Far from the indie movie Meccas of Los Angeles, Sundance, New York and Cannes and in the aftermath of the chaotic Middle Eastern travel ban igniting a global fallout, the inaugural Boca Raton Jewish Film Festival celebrated its first film with a standing room only audience, Monday March 13, 2017.
The historical occasion featured the Florida premiere of Sabena Highjacking – My Version , a reference to the captain Bernard Reginald Levy’s -first-person tape recorded log of what transpired on that fated flight. Pushing the boundaries of objectivity in contrast with volatile times, Sabena –Hijacking was inspired by Captain Levy’s own words, discovered on a reel-to-reel tape after Levy’s demise in 2010.
One cannot imagine a more apropos selection to debut the first iteration of the Boca Raton Jewish Film Festival; a celebration of film and an occasion for community engagement. The riveting docu-drama Sabena Hijacking is a moment -by-moment reenactment of a Sabena Flight 971 that was seized by four armed members of the Palestinian Black September terrorist organization on May 8, 1972. The subsequent storming of the jet by the Israeli special operations unit Sayeret Matkal evidenced true grit and heroism.
Desperate times call for desperate measures and given the temper of the times (then and now), Sabena takes a surprisingly non-biased view of the seemingly intractable Israeli-Palestinian conflict. Audience members commended the program and veteran filmmaker, creator and producer Nati Dinnar. His embrace of the conflict was acknowledged by the audience for its levity and balanced view. This was evidenced in the portrayal of both the Palestinian hijackers who were driven to the extreme in their demands to free 300 co-patriots from Israeli jails and the rescuers.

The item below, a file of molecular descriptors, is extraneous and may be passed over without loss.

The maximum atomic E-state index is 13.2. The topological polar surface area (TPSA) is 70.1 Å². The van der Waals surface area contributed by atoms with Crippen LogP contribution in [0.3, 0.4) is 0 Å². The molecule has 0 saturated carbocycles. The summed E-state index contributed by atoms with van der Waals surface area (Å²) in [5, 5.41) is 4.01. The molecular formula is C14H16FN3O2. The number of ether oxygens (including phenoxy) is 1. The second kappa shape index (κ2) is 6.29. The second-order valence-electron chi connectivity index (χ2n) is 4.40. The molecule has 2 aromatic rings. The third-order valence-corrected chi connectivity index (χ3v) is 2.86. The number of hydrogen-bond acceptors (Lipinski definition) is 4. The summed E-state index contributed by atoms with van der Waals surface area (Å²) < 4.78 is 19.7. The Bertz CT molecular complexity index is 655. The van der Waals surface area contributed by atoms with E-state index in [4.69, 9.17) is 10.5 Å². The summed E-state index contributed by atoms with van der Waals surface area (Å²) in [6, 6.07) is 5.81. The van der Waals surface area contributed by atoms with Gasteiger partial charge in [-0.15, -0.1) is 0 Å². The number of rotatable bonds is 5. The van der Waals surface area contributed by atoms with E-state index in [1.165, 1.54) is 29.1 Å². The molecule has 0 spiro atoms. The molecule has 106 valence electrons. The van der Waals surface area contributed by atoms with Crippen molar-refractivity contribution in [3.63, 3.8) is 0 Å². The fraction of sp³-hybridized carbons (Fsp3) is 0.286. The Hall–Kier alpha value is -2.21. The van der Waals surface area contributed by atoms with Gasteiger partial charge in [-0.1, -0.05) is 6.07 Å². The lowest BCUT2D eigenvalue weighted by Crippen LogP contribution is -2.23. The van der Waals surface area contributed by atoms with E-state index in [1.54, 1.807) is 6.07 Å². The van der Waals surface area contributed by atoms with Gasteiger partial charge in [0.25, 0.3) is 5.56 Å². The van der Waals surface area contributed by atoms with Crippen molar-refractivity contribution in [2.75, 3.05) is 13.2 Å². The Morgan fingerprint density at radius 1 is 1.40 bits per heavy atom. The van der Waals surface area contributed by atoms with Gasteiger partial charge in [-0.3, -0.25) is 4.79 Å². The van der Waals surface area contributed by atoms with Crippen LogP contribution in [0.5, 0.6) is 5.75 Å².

Four decades later documented recollections by those very passengers, rescuers and highjackers are portrayed as the best and worst of humanity. One of the most riveting was the live testimonies of Acre (Israel) born Palestinian – Therese Halsa – who was 19 at the time of their siege on Sabena. Bound up in suicidal explosives she insisted that an on board Israeli passenger suffering a diabetic hypoglycemic attack be administered a life saving injection of insulin.
The film received a standing ovation at its conclusion with the audience expressing in the Q&A discussion that Director Nati’s groundbreaking reenactment is a welcome portrayal of humankind acted “bravely and humanely in times of ever greater social polarization”. One audience member opined “It is imperative we find ways to a common ground”.
To paraphrase Mel Gibson the Oscar Winning director and actor who had been exiled from Hollywood for an anti-Semitic tirade speaks for many of us today, “ in spite of the venality and bigotry that has the world in a vice we are capable of a higher self”.
“This is why this movie is a love story, not a war story.” says Nati. It is a small film with a powerful message. So much so that its maker, Nati, bemoans ‘Sabena’ will have difficulty in securing a distribution platform that would bring the film to an audience the it so richly and urgently deserves. Are you listening Netflix?
Official Trailer: https://vimeo.com/127063572
Cristiane Roget -Correspondent new-release.press
vector international pictures
Photo- Shara Cristol-Filmmaker Nati Dinnar and Holly Gunker